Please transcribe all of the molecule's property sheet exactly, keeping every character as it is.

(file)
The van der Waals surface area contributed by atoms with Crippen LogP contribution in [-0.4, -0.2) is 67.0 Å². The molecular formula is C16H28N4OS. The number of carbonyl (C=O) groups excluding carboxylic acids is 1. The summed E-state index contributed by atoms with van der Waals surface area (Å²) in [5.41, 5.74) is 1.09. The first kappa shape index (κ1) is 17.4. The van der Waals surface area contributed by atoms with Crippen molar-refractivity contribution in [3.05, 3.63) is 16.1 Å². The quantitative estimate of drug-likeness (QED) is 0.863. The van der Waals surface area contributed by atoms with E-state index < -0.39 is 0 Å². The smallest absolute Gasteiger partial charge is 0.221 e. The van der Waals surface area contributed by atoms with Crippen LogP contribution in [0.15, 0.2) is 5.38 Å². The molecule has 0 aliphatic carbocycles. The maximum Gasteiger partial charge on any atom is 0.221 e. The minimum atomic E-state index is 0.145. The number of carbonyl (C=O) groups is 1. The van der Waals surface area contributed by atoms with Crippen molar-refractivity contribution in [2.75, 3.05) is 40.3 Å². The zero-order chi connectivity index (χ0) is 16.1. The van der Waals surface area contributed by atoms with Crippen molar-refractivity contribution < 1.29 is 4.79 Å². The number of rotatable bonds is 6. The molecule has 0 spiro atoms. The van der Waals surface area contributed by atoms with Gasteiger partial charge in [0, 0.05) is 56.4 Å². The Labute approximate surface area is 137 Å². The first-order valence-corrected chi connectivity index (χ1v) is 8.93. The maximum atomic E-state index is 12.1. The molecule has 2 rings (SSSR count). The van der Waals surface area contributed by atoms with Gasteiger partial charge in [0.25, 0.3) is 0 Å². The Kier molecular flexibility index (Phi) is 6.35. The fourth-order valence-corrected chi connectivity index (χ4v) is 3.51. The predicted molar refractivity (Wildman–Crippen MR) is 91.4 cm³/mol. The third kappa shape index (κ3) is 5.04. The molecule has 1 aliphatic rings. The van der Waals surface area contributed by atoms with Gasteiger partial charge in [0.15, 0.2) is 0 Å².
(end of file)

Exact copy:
The van der Waals surface area contributed by atoms with Crippen LogP contribution in [-0.4, -0.2) is 67.0 Å². The molecular formula is C16H28N4OS. The number of carbonyl (C=O) groups excluding carboxylic acids is 1. The summed E-state index contributed by atoms with van der Waals surface area (Å²) in [5.41, 5.74) is 1.09. The first kappa shape index (κ1) is 17.4. The van der Waals surface area contributed by atoms with Crippen molar-refractivity contribution in [3.05, 3.63) is 16.1 Å². The quantitative estimate of drug-likeness (QED) is 0.863. The van der Waals surface area contributed by atoms with E-state index < -0.39 is 0 Å². The smallest absolute Gasteiger partial charge is 0.221 e. The van der Waals surface area contributed by atoms with Crippen LogP contribution in [0.15, 0.2) is 5.38 Å². The molecule has 0 aliphatic carbocycles. The maximum Gasteiger partial charge on any atom is 0.221 e. The minimum atomic E-state index is 0.145. The number of carbonyl (C=O) groups is 1. The van der Waals surface area contributed by atoms with Crippen molar-refractivity contribution in [2.75, 3.05) is 40.3 Å². The zero-order chi connectivity index (χ0) is 16.1. The van der Waals surface area contributed by atoms with Crippen molar-refractivity contribution < 1.29 is 4.79 Å². The number of rotatable bonds is 6. The molecule has 0 spiro atoms. The van der Waals surface area contributed by atoms with Gasteiger partial charge in [0, 0.05) is 56.4 Å². The Labute approximate surface area is 137 Å². The first-order valence-corrected chi connectivity index (χ1v) is 8.93. The maximum atomic E-state index is 12.1. The molecule has 2 rings (SSSR count). The van der Waals surface area contributed by atoms with Gasteiger partial charge in [0.25, 0.3) is 0 Å². The Kier molecular flexibility index (Phi) is 6.35. The fourth-order valence-corrected chi connectivity index (χ4v) is 3.51. The predicted molar refractivity (Wildman–Crippen MR) is 91.4 cm³/mol. The third kappa shape index (κ3) is 5.04. The molecule has 1 aliphatic rings. The van der Waals surface area contributed by atoms with Gasteiger partial charge in [0.15, 0.2) is 0 Å².